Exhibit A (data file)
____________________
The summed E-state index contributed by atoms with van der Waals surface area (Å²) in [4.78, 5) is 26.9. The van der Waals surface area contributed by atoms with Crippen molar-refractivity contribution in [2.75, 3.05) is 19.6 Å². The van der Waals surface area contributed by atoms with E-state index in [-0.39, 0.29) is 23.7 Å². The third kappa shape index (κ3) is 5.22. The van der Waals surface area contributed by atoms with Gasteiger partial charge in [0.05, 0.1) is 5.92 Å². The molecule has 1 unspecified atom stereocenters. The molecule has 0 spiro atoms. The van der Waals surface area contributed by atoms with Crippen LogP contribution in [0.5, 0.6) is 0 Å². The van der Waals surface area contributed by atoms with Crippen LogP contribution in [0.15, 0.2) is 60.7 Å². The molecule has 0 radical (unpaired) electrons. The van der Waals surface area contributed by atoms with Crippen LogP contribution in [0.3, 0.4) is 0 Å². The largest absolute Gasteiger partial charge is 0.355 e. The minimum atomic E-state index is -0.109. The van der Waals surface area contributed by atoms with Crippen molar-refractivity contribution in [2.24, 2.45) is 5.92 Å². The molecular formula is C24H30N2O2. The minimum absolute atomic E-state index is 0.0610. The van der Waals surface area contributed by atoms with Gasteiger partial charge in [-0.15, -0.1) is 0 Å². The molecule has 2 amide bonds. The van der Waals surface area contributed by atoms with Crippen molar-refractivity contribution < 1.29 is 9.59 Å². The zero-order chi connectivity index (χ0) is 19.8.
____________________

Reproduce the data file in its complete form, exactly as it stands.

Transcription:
The summed E-state index contributed by atoms with van der Waals surface area (Å²) in [4.78, 5) is 26.9. The van der Waals surface area contributed by atoms with Crippen molar-refractivity contribution in [2.75, 3.05) is 19.6 Å². The van der Waals surface area contributed by atoms with E-state index in [-0.39, 0.29) is 23.7 Å². The third kappa shape index (κ3) is 5.22. The van der Waals surface area contributed by atoms with Gasteiger partial charge in [0.05, 0.1) is 5.92 Å². The molecule has 1 unspecified atom stereocenters. The molecule has 0 spiro atoms. The van der Waals surface area contributed by atoms with Crippen LogP contribution in [0.5, 0.6) is 0 Å². The van der Waals surface area contributed by atoms with Crippen LogP contribution in [0.15, 0.2) is 60.7 Å². The molecule has 0 radical (unpaired) electrons. The van der Waals surface area contributed by atoms with Crippen LogP contribution in [0.3, 0.4) is 0 Å². The largest absolute Gasteiger partial charge is 0.355 e. The minimum atomic E-state index is -0.109. The van der Waals surface area contributed by atoms with Crippen molar-refractivity contribution in [2.24, 2.45) is 5.92 Å². The molecular formula is C24H30N2O2. The minimum absolute atomic E-state index is 0.0610. The van der Waals surface area contributed by atoms with Gasteiger partial charge in [-0.15, -0.1) is 0 Å². The molecule has 2 amide bonds. The van der Waals surface area contributed by atoms with Crippen molar-refractivity contribution < 1.29 is 9.59 Å². The zero-order chi connectivity index (χ0) is 19.8.